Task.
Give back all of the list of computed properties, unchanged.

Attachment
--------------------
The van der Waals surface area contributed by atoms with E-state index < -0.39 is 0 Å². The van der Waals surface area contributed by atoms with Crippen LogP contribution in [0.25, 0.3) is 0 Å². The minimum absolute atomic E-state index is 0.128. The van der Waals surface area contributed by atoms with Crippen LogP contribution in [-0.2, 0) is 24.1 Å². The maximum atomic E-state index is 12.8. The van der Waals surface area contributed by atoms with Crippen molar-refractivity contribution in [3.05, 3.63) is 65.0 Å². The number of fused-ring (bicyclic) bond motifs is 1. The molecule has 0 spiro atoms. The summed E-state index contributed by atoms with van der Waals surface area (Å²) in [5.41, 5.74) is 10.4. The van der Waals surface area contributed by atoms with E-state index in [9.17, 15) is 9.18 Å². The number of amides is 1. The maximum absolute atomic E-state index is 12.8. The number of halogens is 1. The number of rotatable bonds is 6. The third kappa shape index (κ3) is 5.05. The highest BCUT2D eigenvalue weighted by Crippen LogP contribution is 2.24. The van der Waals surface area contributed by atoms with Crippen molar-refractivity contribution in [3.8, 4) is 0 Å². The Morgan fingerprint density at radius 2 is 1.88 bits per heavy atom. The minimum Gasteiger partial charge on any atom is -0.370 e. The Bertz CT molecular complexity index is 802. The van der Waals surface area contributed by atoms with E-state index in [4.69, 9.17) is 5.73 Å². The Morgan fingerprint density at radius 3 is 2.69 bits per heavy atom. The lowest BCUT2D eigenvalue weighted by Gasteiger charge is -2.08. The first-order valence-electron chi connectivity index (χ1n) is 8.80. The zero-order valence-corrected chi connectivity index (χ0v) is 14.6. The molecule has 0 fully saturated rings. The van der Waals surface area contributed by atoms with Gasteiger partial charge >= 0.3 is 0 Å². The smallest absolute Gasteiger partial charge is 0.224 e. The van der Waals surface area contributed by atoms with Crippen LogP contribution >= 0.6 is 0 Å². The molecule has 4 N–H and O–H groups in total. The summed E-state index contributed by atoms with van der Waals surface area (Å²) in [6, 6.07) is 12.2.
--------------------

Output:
The van der Waals surface area contributed by atoms with E-state index < -0.39 is 0 Å². The van der Waals surface area contributed by atoms with Crippen LogP contribution in [0.25, 0.3) is 0 Å². The minimum absolute atomic E-state index is 0.128. The van der Waals surface area contributed by atoms with Crippen LogP contribution in [-0.2, 0) is 24.1 Å². The maximum atomic E-state index is 12.8. The van der Waals surface area contributed by atoms with Crippen molar-refractivity contribution in [3.05, 3.63) is 65.0 Å². The number of fused-ring (bicyclic) bond motifs is 1. The molecule has 0 spiro atoms. The summed E-state index contributed by atoms with van der Waals surface area (Å²) in [5.41, 5.74) is 10.4. The van der Waals surface area contributed by atoms with E-state index in [9.17, 15) is 9.18 Å². The number of amides is 1. The maximum absolute atomic E-state index is 12.8. The number of halogens is 1. The number of rotatable bonds is 6. The third kappa shape index (κ3) is 5.05. The highest BCUT2D eigenvalue weighted by Crippen LogP contribution is 2.24. The van der Waals surface area contributed by atoms with Crippen molar-refractivity contribution in [3.8, 4) is 0 Å². The Morgan fingerprint density at radius 2 is 1.88 bits per heavy atom. The minimum Gasteiger partial charge on any atom is -0.370 e. The Bertz CT molecular complexity index is 802. The van der Waals surface area contributed by atoms with E-state index in [4.69, 9.17) is 5.73 Å². The Morgan fingerprint density at radius 3 is 2.69 bits per heavy atom. The lowest BCUT2D eigenvalue weighted by Gasteiger charge is -2.08. The first-order valence-electron chi connectivity index (χ1n) is 8.80. The zero-order valence-corrected chi connectivity index (χ0v) is 14.6. The molecule has 0 fully saturated rings. The van der Waals surface area contributed by atoms with Gasteiger partial charge >= 0.3 is 0 Å². The smallest absolute Gasteiger partial charge is 0.224 e. The van der Waals surface area contributed by atoms with Crippen LogP contribution >= 0.6 is 0 Å². The molecule has 4 N–H and O–H groups in total. The summed E-state index contributed by atoms with van der Waals surface area (Å²) in [6, 6.07) is 12.2.